Independence Day and the Pursuit of Happiness
Something inspiring, intriguing, compelling or just plain fun pops up regularly on the Wolverine Sports Club list serve. Following the Fourth Of July weekend WSC veteran T.J. Hill appeared sharing his latest riding adventure. Now, TJ was a legend when I met him in the 70′s when Mike Walden was still holding forth. He rode longer, farther and faster than the average bear then and nothing has changed. So learning about his “routine” 51 mile fat tire ride was both inspiring and compelling.
TJ is 76 years old and has been riding at the 12 thousand mile per year level for the past 25 years. Currently riding about 4 thousand on a road bike and 8 thousand on a Mountain bike, although not all of it is on dirt. He spends about 8 weeks in the south where he is a leader at the Alabama Cycling camp. That is where he gets in all of his road bike miles in February through April.
It was TJ who inspired me and others to become super-tourists. When Bob Akers, Mike Walters, Linda Potter, Greg Satterwhite and myself rode from Belle Isle to Lansing and back in the 90′s, it was TJ who had set the standard. It’s on rides like these that the value of fine tuned team of four or more riders is recognized and every ones metal is tested.
The following are T.J. Hills Independence Day sentiments:
Whereas 233 years ago 56 courageous men signed the Declaration of Independence in which they pledged their life, their fortune and their sacred honor in order to establish this great country we know as The United States of America. Indeed many of those 56 men did give up their lives, many more gave up their fortunes yet none gave up their sacred honor so that this nation might endure. We the fortunate heirs of this commitment made back in 1776 have been able to pursue happiness in whatever manner we might choose.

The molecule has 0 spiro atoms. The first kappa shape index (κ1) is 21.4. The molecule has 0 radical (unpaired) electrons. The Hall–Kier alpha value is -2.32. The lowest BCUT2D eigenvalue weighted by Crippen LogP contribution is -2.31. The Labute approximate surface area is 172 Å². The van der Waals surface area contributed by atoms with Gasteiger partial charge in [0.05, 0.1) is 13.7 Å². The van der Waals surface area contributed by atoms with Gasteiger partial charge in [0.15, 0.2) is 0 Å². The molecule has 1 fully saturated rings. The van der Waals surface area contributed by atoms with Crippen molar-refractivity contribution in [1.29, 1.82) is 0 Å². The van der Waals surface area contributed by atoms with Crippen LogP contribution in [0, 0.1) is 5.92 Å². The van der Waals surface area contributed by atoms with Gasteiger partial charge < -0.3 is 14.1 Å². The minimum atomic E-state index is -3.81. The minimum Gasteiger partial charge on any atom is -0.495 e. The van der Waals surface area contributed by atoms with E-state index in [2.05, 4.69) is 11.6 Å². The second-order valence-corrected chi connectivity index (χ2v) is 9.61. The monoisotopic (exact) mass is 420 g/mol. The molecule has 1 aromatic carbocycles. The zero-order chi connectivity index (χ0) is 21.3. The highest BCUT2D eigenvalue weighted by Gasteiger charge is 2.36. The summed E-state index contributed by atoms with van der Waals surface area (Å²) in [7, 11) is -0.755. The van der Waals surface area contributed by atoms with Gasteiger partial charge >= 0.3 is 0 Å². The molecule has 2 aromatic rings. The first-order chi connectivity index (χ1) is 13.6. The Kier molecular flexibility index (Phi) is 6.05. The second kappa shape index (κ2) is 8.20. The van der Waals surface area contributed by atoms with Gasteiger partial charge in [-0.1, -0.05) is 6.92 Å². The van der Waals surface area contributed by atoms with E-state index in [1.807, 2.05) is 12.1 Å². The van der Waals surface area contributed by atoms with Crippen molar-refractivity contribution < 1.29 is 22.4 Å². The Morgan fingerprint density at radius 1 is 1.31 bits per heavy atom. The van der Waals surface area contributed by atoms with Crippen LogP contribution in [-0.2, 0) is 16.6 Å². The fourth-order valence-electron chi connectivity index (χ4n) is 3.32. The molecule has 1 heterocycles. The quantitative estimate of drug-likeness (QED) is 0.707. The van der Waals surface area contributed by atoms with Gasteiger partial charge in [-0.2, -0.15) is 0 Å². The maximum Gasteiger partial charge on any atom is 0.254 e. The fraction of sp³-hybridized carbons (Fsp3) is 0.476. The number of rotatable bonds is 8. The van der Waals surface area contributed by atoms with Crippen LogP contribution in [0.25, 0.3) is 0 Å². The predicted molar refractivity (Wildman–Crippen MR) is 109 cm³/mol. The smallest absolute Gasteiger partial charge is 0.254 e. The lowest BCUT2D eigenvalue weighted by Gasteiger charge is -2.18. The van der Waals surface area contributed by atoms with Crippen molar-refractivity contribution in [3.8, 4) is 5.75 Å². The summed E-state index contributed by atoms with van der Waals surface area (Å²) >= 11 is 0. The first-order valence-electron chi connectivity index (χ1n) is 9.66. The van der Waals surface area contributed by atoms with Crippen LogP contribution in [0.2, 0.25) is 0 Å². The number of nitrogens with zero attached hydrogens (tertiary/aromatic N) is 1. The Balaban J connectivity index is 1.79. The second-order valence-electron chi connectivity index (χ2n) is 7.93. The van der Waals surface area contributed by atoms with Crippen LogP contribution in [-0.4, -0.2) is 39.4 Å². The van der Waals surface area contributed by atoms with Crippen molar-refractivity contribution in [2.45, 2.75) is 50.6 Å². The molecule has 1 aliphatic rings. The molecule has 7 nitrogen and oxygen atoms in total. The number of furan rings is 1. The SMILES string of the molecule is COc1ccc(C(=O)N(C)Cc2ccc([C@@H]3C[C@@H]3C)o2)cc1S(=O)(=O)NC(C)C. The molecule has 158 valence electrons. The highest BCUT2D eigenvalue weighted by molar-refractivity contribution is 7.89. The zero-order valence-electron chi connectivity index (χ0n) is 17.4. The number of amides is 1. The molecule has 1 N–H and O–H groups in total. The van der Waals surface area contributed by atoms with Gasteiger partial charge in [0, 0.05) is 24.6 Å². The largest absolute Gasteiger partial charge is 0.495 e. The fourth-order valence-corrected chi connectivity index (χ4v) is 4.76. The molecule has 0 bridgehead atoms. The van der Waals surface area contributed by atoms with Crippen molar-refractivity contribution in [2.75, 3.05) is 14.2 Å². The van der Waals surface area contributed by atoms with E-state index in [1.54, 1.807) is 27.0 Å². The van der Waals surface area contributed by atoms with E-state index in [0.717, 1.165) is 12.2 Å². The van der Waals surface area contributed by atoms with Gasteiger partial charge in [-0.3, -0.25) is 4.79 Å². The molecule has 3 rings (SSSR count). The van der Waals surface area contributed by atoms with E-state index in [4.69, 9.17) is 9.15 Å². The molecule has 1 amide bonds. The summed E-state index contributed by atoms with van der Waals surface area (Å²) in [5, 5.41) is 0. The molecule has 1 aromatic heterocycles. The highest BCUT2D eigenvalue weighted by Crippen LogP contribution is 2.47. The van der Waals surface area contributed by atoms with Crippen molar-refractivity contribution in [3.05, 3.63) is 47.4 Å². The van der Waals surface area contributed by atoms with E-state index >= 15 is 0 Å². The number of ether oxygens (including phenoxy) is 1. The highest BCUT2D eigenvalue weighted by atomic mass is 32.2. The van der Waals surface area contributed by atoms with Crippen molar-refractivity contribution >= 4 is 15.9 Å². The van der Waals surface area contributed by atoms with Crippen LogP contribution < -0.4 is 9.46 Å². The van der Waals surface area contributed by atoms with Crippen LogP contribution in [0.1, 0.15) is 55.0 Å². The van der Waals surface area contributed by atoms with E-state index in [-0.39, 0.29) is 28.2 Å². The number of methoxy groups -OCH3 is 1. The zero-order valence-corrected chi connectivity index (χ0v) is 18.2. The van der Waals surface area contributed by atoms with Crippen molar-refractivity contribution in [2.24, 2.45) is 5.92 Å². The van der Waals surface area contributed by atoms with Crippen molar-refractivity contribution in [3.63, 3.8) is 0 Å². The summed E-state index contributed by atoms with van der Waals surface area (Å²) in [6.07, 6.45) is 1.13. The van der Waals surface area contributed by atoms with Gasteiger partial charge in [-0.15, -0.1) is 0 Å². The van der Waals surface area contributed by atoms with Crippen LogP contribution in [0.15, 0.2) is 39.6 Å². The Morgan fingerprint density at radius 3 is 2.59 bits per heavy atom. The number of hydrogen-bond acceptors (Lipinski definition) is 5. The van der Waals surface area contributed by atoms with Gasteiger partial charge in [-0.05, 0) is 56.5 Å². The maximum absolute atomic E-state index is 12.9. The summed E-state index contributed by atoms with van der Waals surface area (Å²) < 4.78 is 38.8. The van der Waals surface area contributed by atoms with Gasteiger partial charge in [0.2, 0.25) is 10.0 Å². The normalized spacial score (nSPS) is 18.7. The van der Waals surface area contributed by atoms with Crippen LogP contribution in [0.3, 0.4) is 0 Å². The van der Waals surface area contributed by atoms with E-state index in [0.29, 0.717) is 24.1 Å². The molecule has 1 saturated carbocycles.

As for me, 64 of my 76 years have been devoted to pursuing happiness by riding a bicycle. In 1945 the bike had balloon tires, one gear and a coaster brake. Next came, a so called skinny tired bike with a 3 speed Sturmy Archer gear arrangement. That gave way to what is known as a road bike with a derailleur gear arrangement. The number of gear combinations kept going up as the years passed. There was also a track bike at that time and it has changed very little from my first one in 1952 to the one I have today.
In the ‘80s Mountain bikes arrived on the scene and at first they were prone to breakdowns. By the ‘90s most of the kinks had been worked out so that today Mountain bikes are very reliable. By 1991 I came to the conclusion that riding a road bike in a metropolitan area was less than fun due to the competition with cars on the roads. Thus after that date I became a Mountain Bike super-tourist. Prior to that time I was a road bike super-tourist. I found it very exhilarating riding on dirt roads and trails. Now then I am not really an accomplished single track rider yet I manage to get by at whatever pace seems right for me.